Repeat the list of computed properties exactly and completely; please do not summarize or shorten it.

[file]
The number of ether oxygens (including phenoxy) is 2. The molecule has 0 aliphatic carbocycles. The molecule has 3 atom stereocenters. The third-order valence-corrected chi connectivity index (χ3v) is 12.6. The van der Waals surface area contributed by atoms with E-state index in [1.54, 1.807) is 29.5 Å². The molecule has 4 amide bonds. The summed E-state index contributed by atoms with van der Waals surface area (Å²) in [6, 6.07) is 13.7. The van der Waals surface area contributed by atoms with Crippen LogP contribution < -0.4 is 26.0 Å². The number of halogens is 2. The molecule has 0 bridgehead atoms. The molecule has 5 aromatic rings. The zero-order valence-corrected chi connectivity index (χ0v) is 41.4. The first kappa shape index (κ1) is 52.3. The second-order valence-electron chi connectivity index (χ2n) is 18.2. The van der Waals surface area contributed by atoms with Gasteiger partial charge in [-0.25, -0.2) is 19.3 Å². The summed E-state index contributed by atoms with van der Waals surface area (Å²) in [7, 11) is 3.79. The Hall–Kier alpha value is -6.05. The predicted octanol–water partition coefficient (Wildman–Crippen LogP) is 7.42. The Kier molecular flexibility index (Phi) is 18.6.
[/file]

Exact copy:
The number of ether oxygens (including phenoxy) is 2. The molecule has 0 aliphatic carbocycles. The molecule has 3 atom stereocenters. The third-order valence-corrected chi connectivity index (χ3v) is 12.6. The van der Waals surface area contributed by atoms with E-state index in [1.54, 1.807) is 29.5 Å². The molecule has 4 amide bonds. The summed E-state index contributed by atoms with van der Waals surface area (Å²) in [6, 6.07) is 13.7. The van der Waals surface area contributed by atoms with Crippen LogP contribution < -0.4 is 26.0 Å². The number of halogens is 2. The molecule has 0 bridgehead atoms. The molecule has 5 aromatic rings. The zero-order valence-corrected chi connectivity index (χ0v) is 41.4. The first kappa shape index (κ1) is 52.3. The second-order valence-electron chi connectivity index (χ2n) is 18.2. The van der Waals surface area contributed by atoms with Gasteiger partial charge in [-0.25, -0.2) is 19.3 Å². The summed E-state index contributed by atoms with van der Waals surface area (Å²) in [7, 11) is 3.79. The Hall–Kier alpha value is -6.05. The predicted octanol–water partition coefficient (Wildman–Crippen LogP) is 7.42. The Kier molecular flexibility index (Phi) is 18.6.